There are multiple levels of quality control for 12-pack flask samples taken at each aircraft site, however, there are also multiple sources of errors that need to be assessed. Sources of error to the 12-pack flask measurement fall into three different categories: flask induced bias, sampling errors and analysis errors.
Flask induced biases and reproducibility
Each flask is made with borosilicate glass that has been rinsed with hydrophosphoric acid and distilled water and then dried at ~500 C; this ensures that the inner surfaces of the flasks are clean. Once the flask package is assembled, it goes through both short-term (1-7 days) and long-term (~28 days) tests to identify leaks and possible contamination for gases measured on the MAGICC system or hydrocarbon and halocarbon system (Neff et al. in prep). For MAGICC gases a 12-pack will not pass the short term storage test unless the standard deviation of all 12 flasks is less than 0.055 ppm and offset from network flasks filled simultaneously is less than 0.155 ppm for CO2. Similarly, a 12-pack will not pass the long term test unless the standard deviation of all 12 flasks is less than 0.155 ppm and offset is less than 0.355 ppm. Although no limits are set for the other MAGICC gases, the table below illustrates typical offsets observed and the average standard deviation that has been observed from flask to flask within a 12-pack. The standard deviation of the individual flasks in a 12-pack package suggests that the 12-pack does add significant variability over and above the repeatability of the measurement for all the MAGICC gases except CH4, which shows relatively small offsets and variability between flask compared to the measurement precision (Error: Reference source not found). In considering the bias as represented by the offsets between measurements of network flasks filled and analyzed at the same time as the 12-pack flasks, both CO2 and N2O show a significant decrease with time.
Multiple storage tests over the last 5 years suggest that CO2 and probably N2O are diffusing through the Teflon O-ring seals at the end of each flask at the rate of about 0.007 ppm per day. This diffusion is driven, primarily, by the more than 175 kPa pressure gradient between the manifold and flask interior. Since both O2 and N2 diffuse more slowly across this pressure gradient, the net result is depletion in the CO2 mixing ratio over the time of storage (Neff et al. in prep). At this time no corrections have been made for the biases.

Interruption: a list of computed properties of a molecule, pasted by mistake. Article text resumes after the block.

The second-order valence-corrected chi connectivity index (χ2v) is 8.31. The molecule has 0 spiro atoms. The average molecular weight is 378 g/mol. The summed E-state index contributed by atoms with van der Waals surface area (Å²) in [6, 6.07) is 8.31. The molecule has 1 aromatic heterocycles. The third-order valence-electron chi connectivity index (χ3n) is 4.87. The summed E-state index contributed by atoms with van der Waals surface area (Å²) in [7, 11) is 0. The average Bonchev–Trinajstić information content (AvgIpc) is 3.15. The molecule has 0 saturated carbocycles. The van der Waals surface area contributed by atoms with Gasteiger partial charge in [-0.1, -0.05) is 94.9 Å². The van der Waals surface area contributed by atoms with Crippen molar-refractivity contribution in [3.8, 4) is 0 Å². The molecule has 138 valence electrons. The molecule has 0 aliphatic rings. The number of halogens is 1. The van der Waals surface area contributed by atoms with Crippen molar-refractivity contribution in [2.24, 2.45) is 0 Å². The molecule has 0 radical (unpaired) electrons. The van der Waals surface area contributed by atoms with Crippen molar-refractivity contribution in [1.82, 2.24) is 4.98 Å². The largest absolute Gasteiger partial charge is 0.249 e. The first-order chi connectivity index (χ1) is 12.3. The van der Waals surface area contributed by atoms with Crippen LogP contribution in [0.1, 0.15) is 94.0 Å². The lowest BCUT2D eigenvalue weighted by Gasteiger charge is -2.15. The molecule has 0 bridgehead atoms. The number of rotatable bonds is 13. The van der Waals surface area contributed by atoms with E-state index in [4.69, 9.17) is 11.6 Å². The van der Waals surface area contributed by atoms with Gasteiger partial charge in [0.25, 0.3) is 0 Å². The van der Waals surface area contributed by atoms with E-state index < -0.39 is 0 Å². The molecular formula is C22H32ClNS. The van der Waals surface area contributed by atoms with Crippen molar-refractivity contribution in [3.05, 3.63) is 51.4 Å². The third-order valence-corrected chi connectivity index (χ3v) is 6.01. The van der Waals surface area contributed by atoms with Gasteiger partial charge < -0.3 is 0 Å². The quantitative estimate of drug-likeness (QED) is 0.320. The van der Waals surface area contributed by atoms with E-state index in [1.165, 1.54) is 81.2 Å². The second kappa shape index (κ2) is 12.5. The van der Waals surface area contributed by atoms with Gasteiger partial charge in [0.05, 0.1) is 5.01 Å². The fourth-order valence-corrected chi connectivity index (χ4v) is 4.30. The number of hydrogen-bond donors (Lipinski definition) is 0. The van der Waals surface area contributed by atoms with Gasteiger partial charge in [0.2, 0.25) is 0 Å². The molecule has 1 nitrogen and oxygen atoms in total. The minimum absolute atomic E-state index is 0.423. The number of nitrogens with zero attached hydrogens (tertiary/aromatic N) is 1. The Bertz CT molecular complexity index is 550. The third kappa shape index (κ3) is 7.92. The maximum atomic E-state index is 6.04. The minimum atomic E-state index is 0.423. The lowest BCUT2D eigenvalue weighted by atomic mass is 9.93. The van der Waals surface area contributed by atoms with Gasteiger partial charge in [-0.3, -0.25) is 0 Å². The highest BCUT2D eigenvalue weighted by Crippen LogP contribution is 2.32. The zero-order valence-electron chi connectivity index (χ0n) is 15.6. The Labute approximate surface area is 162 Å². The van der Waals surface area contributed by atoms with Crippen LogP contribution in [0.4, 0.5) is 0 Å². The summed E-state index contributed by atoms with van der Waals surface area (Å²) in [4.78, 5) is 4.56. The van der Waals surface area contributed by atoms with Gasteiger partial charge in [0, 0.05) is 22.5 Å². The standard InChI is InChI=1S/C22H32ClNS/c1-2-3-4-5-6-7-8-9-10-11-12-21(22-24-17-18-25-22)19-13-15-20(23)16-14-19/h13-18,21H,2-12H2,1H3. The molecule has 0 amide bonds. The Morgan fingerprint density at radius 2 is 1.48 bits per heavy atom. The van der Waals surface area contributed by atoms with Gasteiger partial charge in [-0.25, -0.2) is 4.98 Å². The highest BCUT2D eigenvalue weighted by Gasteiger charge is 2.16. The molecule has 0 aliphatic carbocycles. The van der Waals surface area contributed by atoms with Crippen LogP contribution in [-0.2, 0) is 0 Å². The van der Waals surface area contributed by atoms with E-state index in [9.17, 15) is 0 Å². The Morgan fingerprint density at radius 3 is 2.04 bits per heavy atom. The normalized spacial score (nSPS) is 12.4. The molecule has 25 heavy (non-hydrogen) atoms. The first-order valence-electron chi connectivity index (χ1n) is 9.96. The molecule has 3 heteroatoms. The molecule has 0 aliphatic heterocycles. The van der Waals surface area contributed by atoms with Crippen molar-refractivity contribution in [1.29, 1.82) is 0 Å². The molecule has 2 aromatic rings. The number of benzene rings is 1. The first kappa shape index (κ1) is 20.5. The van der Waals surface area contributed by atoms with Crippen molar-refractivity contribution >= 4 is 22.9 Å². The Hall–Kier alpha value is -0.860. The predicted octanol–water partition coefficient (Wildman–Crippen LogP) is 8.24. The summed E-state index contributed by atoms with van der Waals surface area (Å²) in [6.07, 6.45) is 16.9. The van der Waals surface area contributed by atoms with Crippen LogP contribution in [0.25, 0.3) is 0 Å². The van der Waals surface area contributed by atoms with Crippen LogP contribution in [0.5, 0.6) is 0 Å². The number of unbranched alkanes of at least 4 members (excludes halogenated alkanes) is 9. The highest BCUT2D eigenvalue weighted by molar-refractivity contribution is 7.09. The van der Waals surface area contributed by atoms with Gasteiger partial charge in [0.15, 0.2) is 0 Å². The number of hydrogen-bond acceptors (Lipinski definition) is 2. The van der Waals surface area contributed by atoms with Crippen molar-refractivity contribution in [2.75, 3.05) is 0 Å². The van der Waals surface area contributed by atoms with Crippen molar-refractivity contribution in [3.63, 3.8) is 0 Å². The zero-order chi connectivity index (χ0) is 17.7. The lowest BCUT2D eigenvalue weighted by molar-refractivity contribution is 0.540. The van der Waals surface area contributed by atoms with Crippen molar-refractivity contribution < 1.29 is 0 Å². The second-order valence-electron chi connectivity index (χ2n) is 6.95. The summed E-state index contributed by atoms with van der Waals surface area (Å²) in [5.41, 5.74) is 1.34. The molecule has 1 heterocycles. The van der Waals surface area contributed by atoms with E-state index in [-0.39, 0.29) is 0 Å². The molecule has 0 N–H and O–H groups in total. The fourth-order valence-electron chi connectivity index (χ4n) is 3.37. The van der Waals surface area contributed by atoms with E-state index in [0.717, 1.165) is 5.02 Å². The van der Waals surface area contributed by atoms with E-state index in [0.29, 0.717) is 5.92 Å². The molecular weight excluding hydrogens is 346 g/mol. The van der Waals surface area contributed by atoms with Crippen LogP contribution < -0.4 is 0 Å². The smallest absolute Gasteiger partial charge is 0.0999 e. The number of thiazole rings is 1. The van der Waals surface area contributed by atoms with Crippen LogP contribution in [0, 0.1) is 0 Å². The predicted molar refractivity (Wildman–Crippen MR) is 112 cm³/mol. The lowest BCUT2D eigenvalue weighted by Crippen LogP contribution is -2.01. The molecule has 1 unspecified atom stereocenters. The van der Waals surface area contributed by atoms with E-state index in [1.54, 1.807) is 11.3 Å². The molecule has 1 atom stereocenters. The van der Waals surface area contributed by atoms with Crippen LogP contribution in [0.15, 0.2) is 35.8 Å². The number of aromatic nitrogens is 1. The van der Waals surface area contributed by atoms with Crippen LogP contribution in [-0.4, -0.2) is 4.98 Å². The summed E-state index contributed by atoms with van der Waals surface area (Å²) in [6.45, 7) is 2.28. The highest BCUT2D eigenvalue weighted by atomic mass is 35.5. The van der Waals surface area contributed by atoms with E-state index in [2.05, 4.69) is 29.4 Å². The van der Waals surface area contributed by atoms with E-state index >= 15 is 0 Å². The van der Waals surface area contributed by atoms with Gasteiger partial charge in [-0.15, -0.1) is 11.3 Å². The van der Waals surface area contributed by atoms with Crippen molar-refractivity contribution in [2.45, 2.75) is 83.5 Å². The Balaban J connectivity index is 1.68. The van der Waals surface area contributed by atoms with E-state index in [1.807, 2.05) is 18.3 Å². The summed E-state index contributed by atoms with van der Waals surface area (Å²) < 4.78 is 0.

Sampling and Analysis Errors
During sampling the flow rate and time are monitored to determine how much air has been used to flush the manifold (>5 L) and each flask (>10 L) and to make sure that the target storage pressure (40 psia, 275 kPa) is reached. For most compressor packages these specifications are easily reached unless there is a leak in the system (i.e. a torn diaphragm or a break in the line between the compressor and flask packages). However, there are many high altitude samples that show no indication of contamination yet do not reach 275 kPa, which indicates that over time the PCP does not meet original specifications (Neff et al. in prep). For this reason, flask samples have been reviewed on a case-by-case basis to determine if there is obvious contamination due to sampling irregularities. In the sampling process, careful records of flows and instrument drift are examined to detect irregularities in the automated sample analysis. Because of the high cost and limited sampling resolution afforded by the 12-flask packages, duplicate sampling has not been performed on a regular basis, which means that we must rely on other indicators to detect contamination from the 12-flask system or aircraft.
For data presented here, there are two methods that have been used to identify potential contamination or leaks. The first approach is to bin the data by altitude and look for periods where there are at least three standard deviations from the mean annual trend and seasonal cycle (Masarie and Tans, 1995). The second approach for identifying potential contamination relies on a comparison of the multiple species that are measured in each sample. In particular, sample line leaks are typically identified by high CO from engine exhaust, C2H2F4 and CHClF2 from air conditioners, and CBrClF2 from fire extinguishers. Because the flow rates at higher altitudes are reduced and typical concentrations in the mid-troposphere are low for these gases, any enhancements from leak are generally more noticeable at the top of a profile. When enhanced mixing ratios of CO, C2H2F4, etc. are measured, the MAGICC species are flagged to reflect possible contamination.